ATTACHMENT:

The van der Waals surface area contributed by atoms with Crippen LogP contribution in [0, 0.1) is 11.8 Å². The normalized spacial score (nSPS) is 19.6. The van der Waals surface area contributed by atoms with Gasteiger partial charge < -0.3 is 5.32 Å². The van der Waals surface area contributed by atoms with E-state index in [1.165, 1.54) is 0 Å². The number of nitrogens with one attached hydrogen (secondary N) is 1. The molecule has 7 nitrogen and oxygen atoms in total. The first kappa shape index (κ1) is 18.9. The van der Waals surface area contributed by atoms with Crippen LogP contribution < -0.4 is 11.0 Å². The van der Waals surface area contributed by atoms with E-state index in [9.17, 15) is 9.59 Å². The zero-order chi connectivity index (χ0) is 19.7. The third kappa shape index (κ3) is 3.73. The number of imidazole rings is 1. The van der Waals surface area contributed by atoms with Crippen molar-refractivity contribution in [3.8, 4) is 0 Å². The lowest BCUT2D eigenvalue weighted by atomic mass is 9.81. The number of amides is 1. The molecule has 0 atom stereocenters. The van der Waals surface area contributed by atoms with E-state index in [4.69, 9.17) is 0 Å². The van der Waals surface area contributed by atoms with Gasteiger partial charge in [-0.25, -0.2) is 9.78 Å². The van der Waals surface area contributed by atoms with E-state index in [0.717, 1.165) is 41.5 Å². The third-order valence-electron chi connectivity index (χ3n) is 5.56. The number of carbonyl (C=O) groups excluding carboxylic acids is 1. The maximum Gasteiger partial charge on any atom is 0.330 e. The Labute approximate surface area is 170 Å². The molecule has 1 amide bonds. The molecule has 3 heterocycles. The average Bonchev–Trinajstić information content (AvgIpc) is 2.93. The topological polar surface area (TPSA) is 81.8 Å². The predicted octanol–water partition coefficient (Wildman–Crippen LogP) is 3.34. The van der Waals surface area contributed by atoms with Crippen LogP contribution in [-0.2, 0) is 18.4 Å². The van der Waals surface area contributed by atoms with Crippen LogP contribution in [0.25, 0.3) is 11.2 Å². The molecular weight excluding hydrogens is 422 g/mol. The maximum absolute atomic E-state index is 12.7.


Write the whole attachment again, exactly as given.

The van der Waals surface area contributed by atoms with Crippen LogP contribution in [0, 0.1) is 11.8 Å². The normalized spacial score (nSPS) is 19.6. The van der Waals surface area contributed by atoms with Gasteiger partial charge < -0.3 is 5.32 Å². The van der Waals surface area contributed by atoms with E-state index in [1.165, 1.54) is 0 Å². The number of nitrogens with one attached hydrogen (secondary N) is 1. The molecule has 7 nitrogen and oxygen atoms in total. The first kappa shape index (κ1) is 18.9. The van der Waals surface area contributed by atoms with Crippen LogP contribution < -0.4 is 11.0 Å². The van der Waals surface area contributed by atoms with E-state index in [9.17, 15) is 9.59 Å². The zero-order chi connectivity index (χ0) is 19.7. The third kappa shape index (κ3) is 3.73. The number of imidazole rings is 1. The van der Waals surface area contributed by atoms with Crippen molar-refractivity contribution in [3.8, 4) is 0 Å². The lowest BCUT2D eigenvalue weighted by atomic mass is 9.81. The number of amides is 1. The molecule has 0 atom stereocenters. The van der Waals surface area contributed by atoms with E-state index in [4.69, 9.17) is 0 Å². The van der Waals surface area contributed by atoms with Gasteiger partial charge in [-0.25, -0.2) is 9.78 Å². The van der Waals surface area contributed by atoms with E-state index in [0.717, 1.165) is 41.5 Å². The third-order valence-electron chi connectivity index (χ3n) is 5.56. The number of carbonyl (C=O) groups excluding carboxylic acids is 1. The maximum Gasteiger partial charge on any atom is 0.330 e. The Labute approximate surface area is 170 Å². The molecule has 1 amide bonds. The molecule has 3 heterocycles. The average Bonchev–Trinajstić information content (AvgIpc) is 2.93. The topological polar surface area (TPSA) is 81.8 Å². The predicted octanol–water partition coefficient (Wildman–Crippen LogP) is 3.34. The van der Waals surface area contributed by atoms with Crippen LogP contribution in [-0.2, 0) is 18.4 Å². The van der Waals surface area contributed by atoms with Crippen LogP contribution in [0.25, 0.3) is 11.2 Å². The molecular weight excluding hydrogens is 422 g/mol. The maximum absolute atomic E-state index is 12.7.